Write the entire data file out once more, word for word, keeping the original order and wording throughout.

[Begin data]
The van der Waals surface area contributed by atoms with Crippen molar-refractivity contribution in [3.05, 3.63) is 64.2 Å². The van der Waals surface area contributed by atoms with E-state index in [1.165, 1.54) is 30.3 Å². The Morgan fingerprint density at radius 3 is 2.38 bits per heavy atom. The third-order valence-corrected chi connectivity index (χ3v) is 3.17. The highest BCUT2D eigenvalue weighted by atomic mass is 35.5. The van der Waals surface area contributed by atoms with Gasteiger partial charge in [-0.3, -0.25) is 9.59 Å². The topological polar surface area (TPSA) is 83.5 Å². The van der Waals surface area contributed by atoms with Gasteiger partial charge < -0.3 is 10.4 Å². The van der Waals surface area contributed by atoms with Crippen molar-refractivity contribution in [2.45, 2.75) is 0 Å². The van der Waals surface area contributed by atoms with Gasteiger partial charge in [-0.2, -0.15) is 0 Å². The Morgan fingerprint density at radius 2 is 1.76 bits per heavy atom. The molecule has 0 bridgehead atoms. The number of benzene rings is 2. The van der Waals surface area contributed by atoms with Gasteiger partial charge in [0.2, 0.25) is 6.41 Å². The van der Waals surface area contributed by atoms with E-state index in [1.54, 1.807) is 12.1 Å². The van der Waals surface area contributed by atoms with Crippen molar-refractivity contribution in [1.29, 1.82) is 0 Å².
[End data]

The van der Waals surface area contributed by atoms with Crippen molar-refractivity contribution in [3.05, 3.63) is 64.2 Å². The van der Waals surface area contributed by atoms with E-state index in [1.165, 1.54) is 30.3 Å². The Morgan fingerprint density at radius 3 is 2.38 bits per heavy atom. The third-order valence-corrected chi connectivity index (χ3v) is 3.17. The highest BCUT2D eigenvalue weighted by atomic mass is 35.5. The van der Waals surface area contributed by atoms with Gasteiger partial charge in [-0.3, -0.25) is 9.59 Å². The topological polar surface area (TPSA) is 83.5 Å². The van der Waals surface area contributed by atoms with Gasteiger partial charge < -0.3 is 10.4 Å². The van der Waals surface area contributed by atoms with Crippen molar-refractivity contribution in [2.45, 2.75) is 0 Å². The van der Waals surface area contributed by atoms with Gasteiger partial charge in [-0.2, -0.15) is 0 Å². The Morgan fingerprint density at radius 2 is 1.76 bits per heavy atom. The molecule has 0 bridgehead atoms. The number of benzene rings is 2. The van der Waals surface area contributed by atoms with Gasteiger partial charge in [0.2, 0.25) is 6.41 Å². The van der Waals surface area contributed by atoms with E-state index in [1.54, 1.807) is 12.1 Å². The van der Waals surface area contributed by atoms with Crippen molar-refractivity contribution in [1.29, 1.82) is 0 Å².